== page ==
England & Wales Building Regulations: Part L: Conservation of fuel and power - A summary of the changes in 2010 edition (Version 1)
In This Series
- 9 million tramping feet on a hardwood floor
- Solid rectangular column factors (sawn sections) loads at unit stress
- solid rectangular column factors (planed sections) April 1962
- solid rectangular beam factors (sawn sections) uniformly distributed loads at unit stress (continued) - April 1962
- solid rectangular beam factors (planed sections) uniformly distributed loads at unit stress - April 1962
The Department of Communities and Local Government (CLG) forewarned us some years ago that there would be significant amendments to Part L in 2010, 2013 plus our final goal of so called 'zero carbon' by 2016. A reduction of permitted carbon emissions by 2010 was expected and is now in place beginning in October of 2010. In broad terms the emissions target is 25% lower (tougher) than at present.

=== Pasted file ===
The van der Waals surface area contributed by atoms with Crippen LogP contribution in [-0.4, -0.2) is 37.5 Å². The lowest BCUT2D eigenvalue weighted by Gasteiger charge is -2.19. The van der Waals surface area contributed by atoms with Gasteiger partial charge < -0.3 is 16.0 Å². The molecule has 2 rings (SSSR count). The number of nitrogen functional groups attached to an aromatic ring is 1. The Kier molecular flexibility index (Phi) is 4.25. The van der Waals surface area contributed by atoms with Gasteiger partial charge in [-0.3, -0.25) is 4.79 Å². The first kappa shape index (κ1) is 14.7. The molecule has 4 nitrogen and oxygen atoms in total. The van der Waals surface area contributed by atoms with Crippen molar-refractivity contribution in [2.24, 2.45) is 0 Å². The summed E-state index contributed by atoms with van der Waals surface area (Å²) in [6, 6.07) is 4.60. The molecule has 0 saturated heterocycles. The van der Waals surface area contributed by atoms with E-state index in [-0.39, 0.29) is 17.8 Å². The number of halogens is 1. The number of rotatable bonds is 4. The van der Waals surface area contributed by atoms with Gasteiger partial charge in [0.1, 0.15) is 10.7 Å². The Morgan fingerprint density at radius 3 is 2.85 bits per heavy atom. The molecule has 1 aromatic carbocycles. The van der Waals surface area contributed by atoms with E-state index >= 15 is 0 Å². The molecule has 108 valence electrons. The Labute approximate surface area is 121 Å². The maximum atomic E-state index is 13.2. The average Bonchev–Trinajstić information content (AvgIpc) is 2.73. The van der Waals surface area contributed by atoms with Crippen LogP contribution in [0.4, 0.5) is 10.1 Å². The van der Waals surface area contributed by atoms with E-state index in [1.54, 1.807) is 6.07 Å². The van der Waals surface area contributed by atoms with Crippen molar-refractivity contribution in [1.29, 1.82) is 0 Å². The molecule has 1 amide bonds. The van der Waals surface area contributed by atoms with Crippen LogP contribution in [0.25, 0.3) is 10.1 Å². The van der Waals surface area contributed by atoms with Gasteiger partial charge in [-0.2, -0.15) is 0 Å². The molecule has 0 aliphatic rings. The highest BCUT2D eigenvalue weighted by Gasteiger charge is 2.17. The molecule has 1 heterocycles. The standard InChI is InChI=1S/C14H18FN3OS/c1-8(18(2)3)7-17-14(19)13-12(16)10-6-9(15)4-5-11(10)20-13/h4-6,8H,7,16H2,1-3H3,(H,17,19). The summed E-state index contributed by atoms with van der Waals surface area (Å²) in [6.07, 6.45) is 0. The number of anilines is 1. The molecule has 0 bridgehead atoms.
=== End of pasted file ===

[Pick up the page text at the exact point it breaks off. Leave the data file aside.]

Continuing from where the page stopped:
This Construction Briefing gives designers a breakdown of the key changes (which will come into effect in October 2010) being made to Part L as well as how they can adapt to comply to them.
This sheet details the transitional arrangements which have been made and explains the five main criteria which must be met in complying with Part L regulations.
- Transitional arrangements
- New buildings
- CO2 target
- Design backstop fabric standards
- Limiting solar gains
- Checking of build quality and commissioning
- Party walls
- Accredited construction details / thermal bridging
- Air tightness
- Conservatories - domestic
- Shell and core developments
- Energy meters and centralised switching of appliances
- Building services guides
- Existing buildings
- Consequential improvements
- Renovated elements
- New thermal elements
- New 'controlled fittings' - including doors and windows
- Historic buildings
Through experimental analysis, James Norman, Joel Ross, Robbie Kirkbride and Toby Hill-Smith outline the damping exhibited in these complex beams.
Article from Timber 2017 Industry Yearbook
Exposed timber structures sympathetic to their rural surroundings are at the heart of a recently opened motorway service station in Gloucester.
Article from Timber 2018 Industry Yearbook